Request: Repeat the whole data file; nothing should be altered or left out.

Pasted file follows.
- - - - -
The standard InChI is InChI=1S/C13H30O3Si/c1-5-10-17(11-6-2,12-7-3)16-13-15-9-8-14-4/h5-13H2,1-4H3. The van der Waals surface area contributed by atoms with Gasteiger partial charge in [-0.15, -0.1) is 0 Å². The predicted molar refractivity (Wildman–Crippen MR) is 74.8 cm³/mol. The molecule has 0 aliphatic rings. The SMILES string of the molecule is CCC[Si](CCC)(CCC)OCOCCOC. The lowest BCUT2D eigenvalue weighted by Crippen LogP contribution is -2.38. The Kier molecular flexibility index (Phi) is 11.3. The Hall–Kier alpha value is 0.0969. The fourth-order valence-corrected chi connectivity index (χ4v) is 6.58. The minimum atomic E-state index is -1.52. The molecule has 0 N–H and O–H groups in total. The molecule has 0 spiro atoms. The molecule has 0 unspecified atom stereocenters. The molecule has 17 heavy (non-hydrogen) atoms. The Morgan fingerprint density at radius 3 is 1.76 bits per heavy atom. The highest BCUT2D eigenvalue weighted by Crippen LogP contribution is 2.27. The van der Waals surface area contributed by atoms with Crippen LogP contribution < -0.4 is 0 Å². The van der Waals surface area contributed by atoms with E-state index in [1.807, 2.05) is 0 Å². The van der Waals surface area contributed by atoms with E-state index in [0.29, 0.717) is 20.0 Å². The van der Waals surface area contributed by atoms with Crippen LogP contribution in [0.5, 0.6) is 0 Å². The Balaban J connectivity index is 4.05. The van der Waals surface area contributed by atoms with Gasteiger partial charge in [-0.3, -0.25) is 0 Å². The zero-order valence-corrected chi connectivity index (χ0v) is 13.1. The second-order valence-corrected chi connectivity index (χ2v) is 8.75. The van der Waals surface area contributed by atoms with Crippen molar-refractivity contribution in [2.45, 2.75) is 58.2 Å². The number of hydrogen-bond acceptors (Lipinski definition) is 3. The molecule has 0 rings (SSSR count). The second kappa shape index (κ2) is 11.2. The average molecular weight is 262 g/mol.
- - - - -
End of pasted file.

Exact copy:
The standard InChI is InChI=1S/C13H30O3Si/c1-5-10-17(11-6-2,12-7-3)16-13-15-9-8-14-4/h5-13H2,1-4H3. The van der Waals surface area contributed by atoms with Gasteiger partial charge in [-0.15, -0.1) is 0 Å². The predicted molar refractivity (Wildman–Crippen MR) is 74.8 cm³/mol. The molecule has 0 aliphatic rings. The SMILES string of the molecule is CCC[Si](CCC)(CCC)OCOCCOC. The lowest BCUT2D eigenvalue weighted by Crippen LogP contribution is -2.38. The Kier molecular flexibility index (Phi) is 11.3. The Hall–Kier alpha value is 0.0969. The fourth-order valence-corrected chi connectivity index (χ4v) is 6.58. The minimum atomic E-state index is -1.52. The molecule has 0 N–H and O–H groups in total. The molecule has 0 spiro atoms. The molecule has 0 unspecified atom stereocenters. The molecule has 17 heavy (non-hydrogen) atoms. The Morgan fingerprint density at radius 3 is 1.76 bits per heavy atom. The highest BCUT2D eigenvalue weighted by Crippen LogP contribution is 2.27. The van der Waals surface area contributed by atoms with Crippen LogP contribution < -0.4 is 0 Å². The van der Waals surface area contributed by atoms with E-state index in [1.807, 2.05) is 0 Å². The van der Waals surface area contributed by atoms with E-state index in [0.29, 0.717) is 20.0 Å². The van der Waals surface area contributed by atoms with Crippen LogP contribution in [0.5, 0.6) is 0 Å². The Balaban J connectivity index is 4.05. The van der Waals surface area contributed by atoms with Gasteiger partial charge in [-0.3, -0.25) is 0 Å². The zero-order valence-corrected chi connectivity index (χ0v) is 13.1. The second-order valence-corrected chi connectivity index (χ2v) is 8.75. The van der Waals surface area contributed by atoms with Crippen molar-refractivity contribution in [2.45, 2.75) is 58.2 Å². The number of hydrogen-bond acceptors (Lipinski definition) is 3. The molecule has 0 rings (SSSR count). The second kappa shape index (κ2) is 11.2. The average molecular weight is 262 g/mol.